Congress was able to come to a last minute deal to stave off going over the so-called fiscal cliff, with President Obama signing a compromise fiscal package into law on January 2, 2013.
This chart compares several alternative fiscal cliff proposals with the final compromise legislation courtesy of the Washington Post’s Wonkblog:
The full text of the American Taxpayer Relief Act of 2012 signed by the president can be read here.
Yet, with a debate on the debt ceiling looming and the (now-delayed) budget sequester coming down the road in the next several weeks, experts say things remain uncertain as Obama enters his second term.
CFR’s Robert Kahn, in a recent blog post, says the cliff is dead, long live the cliff:
This deal avoids hard choices and ensures continued policy uncertainty that will be a drag on the economy. It produces a small amount of revenue and makes permanent tax rates that are too low for the long term. For all these negatives, give this deal a grade of incomplete.
The Politico reports President Obama will not enjoy much of a victory lap from his win over congressional Republicans on the fiscal cliff fight in last days of his first term, for about 16 trillion reasons:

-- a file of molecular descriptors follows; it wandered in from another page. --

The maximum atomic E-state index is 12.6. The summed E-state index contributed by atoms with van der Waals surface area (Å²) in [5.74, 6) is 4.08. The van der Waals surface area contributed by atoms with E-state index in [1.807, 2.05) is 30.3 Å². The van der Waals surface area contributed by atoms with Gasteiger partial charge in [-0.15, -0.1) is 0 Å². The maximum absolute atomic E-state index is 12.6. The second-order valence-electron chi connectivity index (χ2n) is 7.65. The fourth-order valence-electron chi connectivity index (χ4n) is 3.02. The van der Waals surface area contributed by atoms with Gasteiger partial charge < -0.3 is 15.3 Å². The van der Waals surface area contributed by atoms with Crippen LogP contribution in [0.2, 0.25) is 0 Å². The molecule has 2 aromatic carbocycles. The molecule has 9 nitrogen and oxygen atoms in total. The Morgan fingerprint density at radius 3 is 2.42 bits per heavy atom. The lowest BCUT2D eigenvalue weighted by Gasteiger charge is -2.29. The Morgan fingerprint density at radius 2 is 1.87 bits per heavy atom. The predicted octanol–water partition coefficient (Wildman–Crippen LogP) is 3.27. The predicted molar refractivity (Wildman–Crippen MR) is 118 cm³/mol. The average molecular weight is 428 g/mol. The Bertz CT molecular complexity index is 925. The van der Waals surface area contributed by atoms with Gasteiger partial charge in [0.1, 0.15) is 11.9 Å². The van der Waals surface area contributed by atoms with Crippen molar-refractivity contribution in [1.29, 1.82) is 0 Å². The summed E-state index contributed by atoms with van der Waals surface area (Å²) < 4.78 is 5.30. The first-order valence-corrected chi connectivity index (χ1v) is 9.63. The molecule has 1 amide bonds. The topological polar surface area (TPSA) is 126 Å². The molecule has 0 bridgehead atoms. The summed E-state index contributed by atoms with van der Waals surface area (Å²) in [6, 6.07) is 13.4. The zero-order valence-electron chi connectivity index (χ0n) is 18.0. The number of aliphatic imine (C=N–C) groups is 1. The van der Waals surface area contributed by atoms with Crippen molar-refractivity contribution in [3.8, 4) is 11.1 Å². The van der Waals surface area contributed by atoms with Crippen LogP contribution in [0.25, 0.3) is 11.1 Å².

The staggering national debt — up about 60 percent from the $10 trillion Obama inherited when he took office in January 2009 — is the single biggest blemish on Obama’s record, even if the rapid descent into red began under President George W. Bush.
Obama has long emphasized Bush’s role in digging the immense hole. But he owns it now, and it’s a significant political liability as he girds for a fast-approaching brawl with the GOP over how to deal with converging deadlines of a new debt ceiling fight and the need to come up with $1 trillion in deficit reduction mandated by the so-called “sequester.”
Though a number of analysts have criticized the performance of 112th Congress, which ended on January 3, CFR’s Edward Alden, in recent blog post, says maybe they shouldn’t get as much blame as they have, since “this Congress actually got many of the big things right”:
It is unquestionably true that difficult decisions about how to bring revenues and spending into balance with an aging population have yet to be made. But it’s hard to single out the 112th Congress here. Various commissions have warned for two decades now that the United States needs to reform its entitlement programs, and many Congresses have failed to step up even in much stronger economic times when the decisions would have been easier politically. It’s also true that the new Congress and the President will be revisiting the fight over taxes and spending cuts almost immediately, which is a spectacle all of us would prefer not to watch again and again. But politics are rarely pretty.
The best that can be said of the 112th is that it muddled through. It was ugly, but the results were not half-bad. That’s an accomplishment worth acknowledging.